Nobody beats Diego Schwartzman 10 times in a row. Not even Rafael Nadal.
Schwartzman stunned nine-time Rome champion Nadal 6-2, 7-5 after two hours and four minutes on Saturday evening to reach the semi-finals of the Internazionali BNL d’Italia. Entering the match, Nadal had won all nine of their ATP Head2Head meetings, including 24 of their 26 sets.
The Argentine is into his second ATP Masters 1000 semi-final. Schwartzman reached the last four at this level for the first time last year at the same event. He lost three of his first four matches at the Foro Italico, but has now won seven of his past eight on the Roman clay. He was especially courageous on the backhand side, keeping Nadal from playing his typical overwhelming clay-court tennis.
Schwartzman played a spectacular match to earn his first victory against Nadal, playing aggressively and emerging victorious in cat-and-mouse points that few opponents win against Nadal, especially on clay.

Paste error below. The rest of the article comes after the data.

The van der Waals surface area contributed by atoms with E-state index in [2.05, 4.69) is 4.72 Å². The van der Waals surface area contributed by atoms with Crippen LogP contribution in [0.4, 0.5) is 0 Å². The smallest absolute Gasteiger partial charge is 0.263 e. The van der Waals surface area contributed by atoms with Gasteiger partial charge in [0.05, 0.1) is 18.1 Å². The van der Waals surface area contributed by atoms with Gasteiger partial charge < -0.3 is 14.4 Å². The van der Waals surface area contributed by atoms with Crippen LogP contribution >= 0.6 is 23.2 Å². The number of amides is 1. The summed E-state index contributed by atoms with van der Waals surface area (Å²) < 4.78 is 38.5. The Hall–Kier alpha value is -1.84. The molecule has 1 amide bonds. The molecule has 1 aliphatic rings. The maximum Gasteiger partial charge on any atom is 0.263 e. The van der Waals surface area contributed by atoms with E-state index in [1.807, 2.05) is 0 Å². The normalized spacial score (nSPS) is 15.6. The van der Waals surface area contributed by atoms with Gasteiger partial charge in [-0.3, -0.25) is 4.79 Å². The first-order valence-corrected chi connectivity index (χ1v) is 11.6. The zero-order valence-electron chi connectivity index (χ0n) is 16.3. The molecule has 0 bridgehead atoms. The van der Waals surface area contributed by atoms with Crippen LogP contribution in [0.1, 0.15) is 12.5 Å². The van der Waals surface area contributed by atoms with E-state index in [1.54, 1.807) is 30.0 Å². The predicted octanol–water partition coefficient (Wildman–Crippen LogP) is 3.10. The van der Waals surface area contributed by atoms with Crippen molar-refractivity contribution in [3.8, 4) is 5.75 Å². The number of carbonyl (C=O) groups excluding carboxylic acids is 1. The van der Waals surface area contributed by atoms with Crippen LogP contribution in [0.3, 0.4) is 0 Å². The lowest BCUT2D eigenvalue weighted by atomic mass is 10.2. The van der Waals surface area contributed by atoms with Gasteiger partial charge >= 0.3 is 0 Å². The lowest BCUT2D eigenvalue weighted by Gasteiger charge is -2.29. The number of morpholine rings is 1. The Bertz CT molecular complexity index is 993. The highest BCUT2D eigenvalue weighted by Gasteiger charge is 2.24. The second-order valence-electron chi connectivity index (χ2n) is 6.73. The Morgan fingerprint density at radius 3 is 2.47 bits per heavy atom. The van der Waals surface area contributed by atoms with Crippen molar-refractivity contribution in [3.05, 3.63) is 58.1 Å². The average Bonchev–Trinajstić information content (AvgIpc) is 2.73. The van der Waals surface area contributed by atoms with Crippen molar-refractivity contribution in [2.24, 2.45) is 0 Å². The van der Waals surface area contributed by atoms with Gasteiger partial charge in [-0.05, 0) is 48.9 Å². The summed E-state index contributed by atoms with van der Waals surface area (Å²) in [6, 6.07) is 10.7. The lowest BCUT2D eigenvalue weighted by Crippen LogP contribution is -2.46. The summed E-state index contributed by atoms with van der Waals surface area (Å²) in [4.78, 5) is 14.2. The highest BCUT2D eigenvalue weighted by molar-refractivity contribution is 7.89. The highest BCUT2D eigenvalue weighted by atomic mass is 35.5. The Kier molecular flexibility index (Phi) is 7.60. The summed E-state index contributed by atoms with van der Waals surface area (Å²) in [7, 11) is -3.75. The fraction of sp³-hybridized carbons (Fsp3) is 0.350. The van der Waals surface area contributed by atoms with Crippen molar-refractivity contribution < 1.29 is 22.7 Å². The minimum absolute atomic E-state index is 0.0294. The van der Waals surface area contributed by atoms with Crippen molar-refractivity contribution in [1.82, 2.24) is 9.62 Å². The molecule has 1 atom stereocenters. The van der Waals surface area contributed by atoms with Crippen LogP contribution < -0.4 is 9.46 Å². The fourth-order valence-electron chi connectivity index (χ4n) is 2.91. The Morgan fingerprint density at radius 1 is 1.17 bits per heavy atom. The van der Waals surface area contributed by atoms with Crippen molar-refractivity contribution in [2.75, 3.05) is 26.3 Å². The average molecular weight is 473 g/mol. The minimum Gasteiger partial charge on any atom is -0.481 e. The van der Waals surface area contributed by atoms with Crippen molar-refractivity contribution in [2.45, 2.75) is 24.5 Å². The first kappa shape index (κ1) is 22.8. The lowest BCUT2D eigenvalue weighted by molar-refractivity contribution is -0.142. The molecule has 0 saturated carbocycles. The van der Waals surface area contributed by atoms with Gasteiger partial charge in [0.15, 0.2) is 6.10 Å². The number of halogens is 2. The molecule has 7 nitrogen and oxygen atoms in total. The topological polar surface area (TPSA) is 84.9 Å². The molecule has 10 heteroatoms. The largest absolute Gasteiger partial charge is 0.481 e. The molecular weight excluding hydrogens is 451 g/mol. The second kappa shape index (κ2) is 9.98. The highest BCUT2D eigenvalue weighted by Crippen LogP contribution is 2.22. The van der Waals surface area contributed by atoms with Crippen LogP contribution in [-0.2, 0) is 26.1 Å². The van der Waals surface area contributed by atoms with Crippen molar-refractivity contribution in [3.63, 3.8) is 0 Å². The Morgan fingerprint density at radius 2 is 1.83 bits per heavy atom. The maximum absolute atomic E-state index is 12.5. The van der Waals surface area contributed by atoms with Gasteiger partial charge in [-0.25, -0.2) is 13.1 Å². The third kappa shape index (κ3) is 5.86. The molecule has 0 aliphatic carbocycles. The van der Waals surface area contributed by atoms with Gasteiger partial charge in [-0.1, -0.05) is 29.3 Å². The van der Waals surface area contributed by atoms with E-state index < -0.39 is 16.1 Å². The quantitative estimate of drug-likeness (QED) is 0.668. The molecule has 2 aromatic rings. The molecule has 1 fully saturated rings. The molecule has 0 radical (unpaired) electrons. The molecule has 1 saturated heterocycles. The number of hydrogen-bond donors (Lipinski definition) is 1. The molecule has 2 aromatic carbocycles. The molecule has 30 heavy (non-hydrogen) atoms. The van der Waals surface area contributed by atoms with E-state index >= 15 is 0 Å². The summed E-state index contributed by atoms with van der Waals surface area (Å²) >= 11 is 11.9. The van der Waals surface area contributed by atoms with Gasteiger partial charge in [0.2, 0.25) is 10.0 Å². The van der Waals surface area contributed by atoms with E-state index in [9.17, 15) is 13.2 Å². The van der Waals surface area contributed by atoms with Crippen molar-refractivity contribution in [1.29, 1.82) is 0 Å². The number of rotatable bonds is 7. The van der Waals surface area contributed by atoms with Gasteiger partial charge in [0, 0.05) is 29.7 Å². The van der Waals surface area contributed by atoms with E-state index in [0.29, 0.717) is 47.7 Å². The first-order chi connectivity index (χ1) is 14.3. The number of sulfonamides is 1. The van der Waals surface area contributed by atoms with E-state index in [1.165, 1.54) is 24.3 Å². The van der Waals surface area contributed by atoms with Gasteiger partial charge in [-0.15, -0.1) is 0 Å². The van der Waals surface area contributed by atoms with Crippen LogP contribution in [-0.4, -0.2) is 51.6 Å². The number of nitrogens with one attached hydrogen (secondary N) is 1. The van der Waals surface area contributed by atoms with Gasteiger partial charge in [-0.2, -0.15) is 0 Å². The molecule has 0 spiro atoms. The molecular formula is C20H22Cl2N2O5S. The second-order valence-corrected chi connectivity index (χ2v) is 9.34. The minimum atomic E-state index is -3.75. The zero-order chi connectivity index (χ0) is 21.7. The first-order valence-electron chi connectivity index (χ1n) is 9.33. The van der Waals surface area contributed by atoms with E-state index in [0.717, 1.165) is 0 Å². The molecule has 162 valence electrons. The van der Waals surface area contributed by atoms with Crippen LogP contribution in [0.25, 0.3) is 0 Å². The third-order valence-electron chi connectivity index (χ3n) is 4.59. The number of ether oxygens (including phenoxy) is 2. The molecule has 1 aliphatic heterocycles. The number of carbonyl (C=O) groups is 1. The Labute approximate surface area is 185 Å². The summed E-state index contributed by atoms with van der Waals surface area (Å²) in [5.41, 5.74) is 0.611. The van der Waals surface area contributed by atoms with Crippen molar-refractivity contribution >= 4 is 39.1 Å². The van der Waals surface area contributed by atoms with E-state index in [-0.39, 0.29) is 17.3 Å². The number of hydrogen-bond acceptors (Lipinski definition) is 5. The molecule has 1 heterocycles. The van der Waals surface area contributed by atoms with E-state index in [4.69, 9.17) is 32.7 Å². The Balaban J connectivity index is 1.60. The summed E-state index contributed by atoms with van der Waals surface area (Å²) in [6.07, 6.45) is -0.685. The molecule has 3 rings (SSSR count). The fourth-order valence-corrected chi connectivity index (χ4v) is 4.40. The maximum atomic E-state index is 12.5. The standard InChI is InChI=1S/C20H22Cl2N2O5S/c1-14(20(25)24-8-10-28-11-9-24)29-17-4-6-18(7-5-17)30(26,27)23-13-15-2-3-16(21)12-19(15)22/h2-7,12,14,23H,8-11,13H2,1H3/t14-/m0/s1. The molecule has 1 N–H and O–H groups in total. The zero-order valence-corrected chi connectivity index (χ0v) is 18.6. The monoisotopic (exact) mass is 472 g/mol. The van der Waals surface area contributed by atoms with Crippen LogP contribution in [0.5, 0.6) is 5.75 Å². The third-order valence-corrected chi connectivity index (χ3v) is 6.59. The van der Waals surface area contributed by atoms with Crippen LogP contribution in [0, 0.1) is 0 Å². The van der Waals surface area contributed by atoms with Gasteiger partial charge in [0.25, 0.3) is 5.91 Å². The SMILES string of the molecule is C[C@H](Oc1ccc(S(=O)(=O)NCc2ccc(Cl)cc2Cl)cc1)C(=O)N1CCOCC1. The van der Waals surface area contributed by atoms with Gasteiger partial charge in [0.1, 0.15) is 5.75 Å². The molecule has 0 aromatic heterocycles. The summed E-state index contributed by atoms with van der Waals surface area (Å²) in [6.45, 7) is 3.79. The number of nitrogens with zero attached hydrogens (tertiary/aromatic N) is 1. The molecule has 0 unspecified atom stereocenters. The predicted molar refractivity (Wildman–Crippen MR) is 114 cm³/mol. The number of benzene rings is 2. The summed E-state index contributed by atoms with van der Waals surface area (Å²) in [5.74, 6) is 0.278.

Nadal’s forehand is one of the biggest weapons in tennis, but Schwartzman consistently engaged in cross-court rallies with his backhand, pummeling his two-hander at every opportunity. The second seed only won 48 per cent of his first-serve return points, whereas Schwartzman earned 58 per cent of his second-serve points.
“You don’t see this on clay,” said Tennis Channel commentator Paul Annacone, former coach of Pete Sampras and Roger Federer, said of Schwartzman’s performance during the second set.
Nadal was trying to win his 10th Internazionali BNL d’Italia title. The legendary lefty falls to 63-7 at the Italian Masters 1000 event. This was his first tournament since the ATP Tour resumed in August.
Schwartzman took a set-and-a-break lead when Nadal hit a forehand drop shot into the net from inside the court. But that was only the first of five consecutive service breaks. The Argentine served for the match at 5-4, but was broken at love by a determined Nadal, who refused to make any unforced errors.
Schwartzman did not get discouraged, earning another chance to serve for the match with a two-part passing shot combination. He let out a roar after smacking a short backhand past a helpless Nadal at the net. This time, Schwartzman converted his opportunity, screaming, “Yeah!” after finishing the match with a forehand drop volley.